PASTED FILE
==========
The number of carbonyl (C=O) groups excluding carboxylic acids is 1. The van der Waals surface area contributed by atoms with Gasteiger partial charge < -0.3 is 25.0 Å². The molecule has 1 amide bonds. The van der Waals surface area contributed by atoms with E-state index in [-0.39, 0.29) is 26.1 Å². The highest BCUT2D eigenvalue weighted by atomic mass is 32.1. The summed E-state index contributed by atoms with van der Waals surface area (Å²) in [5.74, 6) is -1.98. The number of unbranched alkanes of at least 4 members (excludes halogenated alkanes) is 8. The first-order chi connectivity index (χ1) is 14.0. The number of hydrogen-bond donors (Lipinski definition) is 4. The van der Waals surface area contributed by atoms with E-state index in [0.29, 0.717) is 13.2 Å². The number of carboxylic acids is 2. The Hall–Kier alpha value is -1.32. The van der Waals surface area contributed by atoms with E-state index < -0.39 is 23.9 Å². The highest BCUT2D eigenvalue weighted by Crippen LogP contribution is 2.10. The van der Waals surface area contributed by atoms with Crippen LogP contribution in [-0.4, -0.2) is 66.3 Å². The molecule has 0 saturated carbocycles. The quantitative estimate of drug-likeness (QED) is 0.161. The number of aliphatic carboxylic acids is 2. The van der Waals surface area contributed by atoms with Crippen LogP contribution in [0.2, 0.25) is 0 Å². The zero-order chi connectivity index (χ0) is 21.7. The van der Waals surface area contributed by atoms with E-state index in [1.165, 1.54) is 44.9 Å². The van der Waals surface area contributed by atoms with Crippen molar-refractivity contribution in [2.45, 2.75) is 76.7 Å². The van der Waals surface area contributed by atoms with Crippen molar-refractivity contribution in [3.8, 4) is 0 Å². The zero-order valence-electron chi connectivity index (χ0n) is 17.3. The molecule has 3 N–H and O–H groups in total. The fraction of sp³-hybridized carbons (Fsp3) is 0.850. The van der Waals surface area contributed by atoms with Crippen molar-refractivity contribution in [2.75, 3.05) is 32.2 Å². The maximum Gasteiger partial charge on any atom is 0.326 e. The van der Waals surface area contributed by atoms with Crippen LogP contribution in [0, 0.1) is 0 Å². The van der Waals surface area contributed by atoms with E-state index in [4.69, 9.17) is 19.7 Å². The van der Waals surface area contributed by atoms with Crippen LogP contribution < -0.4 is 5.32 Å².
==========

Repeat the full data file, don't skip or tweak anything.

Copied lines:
The number of carbonyl (C=O) groups excluding carboxylic acids is 1. The van der Waals surface area contributed by atoms with Gasteiger partial charge < -0.3 is 25.0 Å². The molecule has 1 amide bonds. The van der Waals surface area contributed by atoms with E-state index in [-0.39, 0.29) is 26.1 Å². The highest BCUT2D eigenvalue weighted by atomic mass is 32.1. The summed E-state index contributed by atoms with van der Waals surface area (Å²) in [5.74, 6) is -1.98. The number of unbranched alkanes of at least 4 members (excludes halogenated alkanes) is 8. The first-order chi connectivity index (χ1) is 14.0. The number of hydrogen-bond donors (Lipinski definition) is 4. The van der Waals surface area contributed by atoms with E-state index in [0.29, 0.717) is 13.2 Å². The number of carboxylic acids is 2. The Hall–Kier alpha value is -1.32. The van der Waals surface area contributed by atoms with E-state index < -0.39 is 23.9 Å². The highest BCUT2D eigenvalue weighted by Crippen LogP contribution is 2.10. The van der Waals surface area contributed by atoms with Crippen LogP contribution in [-0.4, -0.2) is 66.3 Å². The molecule has 0 saturated carbocycles. The quantitative estimate of drug-likeness (QED) is 0.161. The number of aliphatic carboxylic acids is 2. The van der Waals surface area contributed by atoms with Crippen LogP contribution in [0.2, 0.25) is 0 Å². The zero-order chi connectivity index (χ0) is 21.7. The van der Waals surface area contributed by atoms with E-state index in [1.165, 1.54) is 44.9 Å². The van der Waals surface area contributed by atoms with Crippen molar-refractivity contribution in [2.45, 2.75) is 76.7 Å². The van der Waals surface area contributed by atoms with Crippen molar-refractivity contribution in [3.8, 4) is 0 Å². The zero-order valence-electron chi connectivity index (χ0n) is 17.3. The molecule has 3 N–H and O–H groups in total. The fraction of sp³-hybridized carbons (Fsp3) is 0.850. The van der Waals surface area contributed by atoms with Crippen molar-refractivity contribution in [2.75, 3.05) is 32.2 Å². The maximum Gasteiger partial charge on any atom is 0.326 e. The van der Waals surface area contributed by atoms with Crippen LogP contribution in [0, 0.1) is 0 Å². The van der Waals surface area contributed by atoms with E-state index in [4.69, 9.17) is 19.7 Å². The van der Waals surface area contributed by atoms with Crippen LogP contribution < -0.4 is 5.32 Å².